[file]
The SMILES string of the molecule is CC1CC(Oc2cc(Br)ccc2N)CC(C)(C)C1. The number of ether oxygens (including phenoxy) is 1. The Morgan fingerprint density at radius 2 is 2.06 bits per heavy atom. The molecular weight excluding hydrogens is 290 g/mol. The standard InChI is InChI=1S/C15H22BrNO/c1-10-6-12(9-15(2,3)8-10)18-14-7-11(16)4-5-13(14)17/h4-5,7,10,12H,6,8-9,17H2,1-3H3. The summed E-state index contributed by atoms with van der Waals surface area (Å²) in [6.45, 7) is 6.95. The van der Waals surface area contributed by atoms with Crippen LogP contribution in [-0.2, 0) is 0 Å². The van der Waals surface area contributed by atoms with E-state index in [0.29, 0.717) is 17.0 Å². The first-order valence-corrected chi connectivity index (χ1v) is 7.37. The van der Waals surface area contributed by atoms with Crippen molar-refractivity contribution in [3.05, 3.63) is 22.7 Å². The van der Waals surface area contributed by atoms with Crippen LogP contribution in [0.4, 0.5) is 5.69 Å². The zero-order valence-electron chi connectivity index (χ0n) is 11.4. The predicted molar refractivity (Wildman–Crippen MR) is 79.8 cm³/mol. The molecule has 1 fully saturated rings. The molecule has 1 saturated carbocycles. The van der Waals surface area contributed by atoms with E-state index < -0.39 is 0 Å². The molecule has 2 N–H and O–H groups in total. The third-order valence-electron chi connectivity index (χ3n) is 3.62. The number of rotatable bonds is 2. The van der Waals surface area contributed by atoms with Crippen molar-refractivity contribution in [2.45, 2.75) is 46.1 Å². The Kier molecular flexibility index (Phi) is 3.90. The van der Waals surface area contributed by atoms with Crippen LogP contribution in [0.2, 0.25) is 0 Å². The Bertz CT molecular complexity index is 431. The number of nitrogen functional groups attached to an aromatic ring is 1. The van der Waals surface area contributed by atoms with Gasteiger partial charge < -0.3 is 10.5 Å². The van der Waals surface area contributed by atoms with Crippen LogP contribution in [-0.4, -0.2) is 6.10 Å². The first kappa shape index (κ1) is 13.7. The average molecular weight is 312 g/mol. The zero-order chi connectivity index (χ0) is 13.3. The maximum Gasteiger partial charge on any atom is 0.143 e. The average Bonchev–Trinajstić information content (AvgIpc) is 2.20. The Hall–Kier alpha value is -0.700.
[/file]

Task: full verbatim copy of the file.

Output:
The SMILES string of the molecule is CC1CC(Oc2cc(Br)ccc2N)CC(C)(C)C1. The number of ether oxygens (including phenoxy) is 1. The Morgan fingerprint density at radius 2 is 2.06 bits per heavy atom. The molecular weight excluding hydrogens is 290 g/mol. The standard InChI is InChI=1S/C15H22BrNO/c1-10-6-12(9-15(2,3)8-10)18-14-7-11(16)4-5-13(14)17/h4-5,7,10,12H,6,8-9,17H2,1-3H3. The summed E-state index contributed by atoms with van der Waals surface area (Å²) in [6.45, 7) is 6.95. The van der Waals surface area contributed by atoms with Crippen LogP contribution in [-0.2, 0) is 0 Å². The van der Waals surface area contributed by atoms with E-state index in [0.29, 0.717) is 17.0 Å². The first-order valence-corrected chi connectivity index (χ1v) is 7.37. The van der Waals surface area contributed by atoms with Crippen molar-refractivity contribution in [3.05, 3.63) is 22.7 Å². The van der Waals surface area contributed by atoms with Crippen LogP contribution in [0.4, 0.5) is 5.69 Å². The zero-order valence-electron chi connectivity index (χ0n) is 11.4. The predicted molar refractivity (Wildman–Crippen MR) is 79.8 cm³/mol. The molecule has 1 fully saturated rings. The molecule has 1 saturated carbocycles. The van der Waals surface area contributed by atoms with E-state index < -0.39 is 0 Å². The molecule has 2 N–H and O–H groups in total. The third-order valence-electron chi connectivity index (χ3n) is 3.62. The number of rotatable bonds is 2. The van der Waals surface area contributed by atoms with Crippen molar-refractivity contribution in [2.45, 2.75) is 46.1 Å². The Kier molecular flexibility index (Phi) is 3.90. The van der Waals surface area contributed by atoms with Crippen LogP contribution in [0.2, 0.25) is 0 Å². The Bertz CT molecular complexity index is 431. The number of nitrogen functional groups attached to an aromatic ring is 1. The van der Waals surface area contributed by atoms with Gasteiger partial charge < -0.3 is 10.5 Å². The van der Waals surface area contributed by atoms with Crippen LogP contribution in [-0.4, -0.2) is 6.10 Å². The first kappa shape index (κ1) is 13.7. The average molecular weight is 312 g/mol. The zero-order chi connectivity index (χ0) is 13.3. The maximum Gasteiger partial charge on any atom is 0.143 e. The average Bonchev–Trinajstić information content (AvgIpc) is 2.20. The Hall–Kier alpha value is -0.700.